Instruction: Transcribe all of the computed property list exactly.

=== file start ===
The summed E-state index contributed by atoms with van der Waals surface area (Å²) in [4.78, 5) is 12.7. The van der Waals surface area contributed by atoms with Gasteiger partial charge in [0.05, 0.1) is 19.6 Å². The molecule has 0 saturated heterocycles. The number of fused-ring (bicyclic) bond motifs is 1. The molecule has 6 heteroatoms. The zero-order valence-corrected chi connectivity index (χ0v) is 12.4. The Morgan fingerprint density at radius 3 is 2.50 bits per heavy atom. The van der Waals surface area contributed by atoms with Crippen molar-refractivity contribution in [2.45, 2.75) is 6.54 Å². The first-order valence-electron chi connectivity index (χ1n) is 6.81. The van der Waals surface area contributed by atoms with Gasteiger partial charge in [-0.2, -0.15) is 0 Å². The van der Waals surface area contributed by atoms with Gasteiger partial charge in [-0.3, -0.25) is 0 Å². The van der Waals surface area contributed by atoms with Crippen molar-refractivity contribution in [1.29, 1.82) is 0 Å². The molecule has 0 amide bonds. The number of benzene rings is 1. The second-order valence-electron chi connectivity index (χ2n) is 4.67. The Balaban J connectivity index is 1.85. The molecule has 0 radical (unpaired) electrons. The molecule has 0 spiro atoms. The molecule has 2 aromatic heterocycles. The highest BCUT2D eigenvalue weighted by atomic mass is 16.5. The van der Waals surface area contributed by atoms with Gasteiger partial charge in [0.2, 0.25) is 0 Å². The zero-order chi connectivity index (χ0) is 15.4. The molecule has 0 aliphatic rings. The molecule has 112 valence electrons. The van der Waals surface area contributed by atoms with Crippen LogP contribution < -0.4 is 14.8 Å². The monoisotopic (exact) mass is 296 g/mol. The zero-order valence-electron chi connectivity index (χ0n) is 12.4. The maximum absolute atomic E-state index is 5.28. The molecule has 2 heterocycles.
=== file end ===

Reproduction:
The summed E-state index contributed by atoms with van der Waals surface area (Å²) in [4.78, 5) is 12.7. The van der Waals surface area contributed by atoms with Gasteiger partial charge in [0.05, 0.1) is 19.6 Å². The molecule has 0 saturated heterocycles. The number of fused-ring (bicyclic) bond motifs is 1. The molecule has 6 heteroatoms. The zero-order valence-corrected chi connectivity index (χ0v) is 12.4. The Morgan fingerprint density at radius 3 is 2.50 bits per heavy atom. The van der Waals surface area contributed by atoms with Crippen molar-refractivity contribution in [2.45, 2.75) is 6.54 Å². The first-order valence-electron chi connectivity index (χ1n) is 6.81. The van der Waals surface area contributed by atoms with Gasteiger partial charge in [-0.2, -0.15) is 0 Å². The van der Waals surface area contributed by atoms with Gasteiger partial charge in [-0.3, -0.25) is 0 Å². The van der Waals surface area contributed by atoms with Crippen molar-refractivity contribution in [1.29, 1.82) is 0 Å². The molecule has 0 amide bonds. The number of benzene rings is 1. The second-order valence-electron chi connectivity index (χ2n) is 4.67. The Balaban J connectivity index is 1.85. The molecule has 0 radical (unpaired) electrons. The molecule has 0 spiro atoms. The molecule has 2 aromatic heterocycles. The highest BCUT2D eigenvalue weighted by atomic mass is 16.5. The van der Waals surface area contributed by atoms with Gasteiger partial charge in [0.2, 0.25) is 0 Å². The zero-order chi connectivity index (χ0) is 15.4. The molecule has 0 aliphatic rings. The molecule has 112 valence electrons. The van der Waals surface area contributed by atoms with Crippen LogP contribution < -0.4 is 14.8 Å². The monoisotopic (exact) mass is 296 g/mol. The zero-order valence-electron chi connectivity index (χ0n) is 12.4. The maximum absolute atomic E-state index is 5.28. The molecule has 2 heterocycles.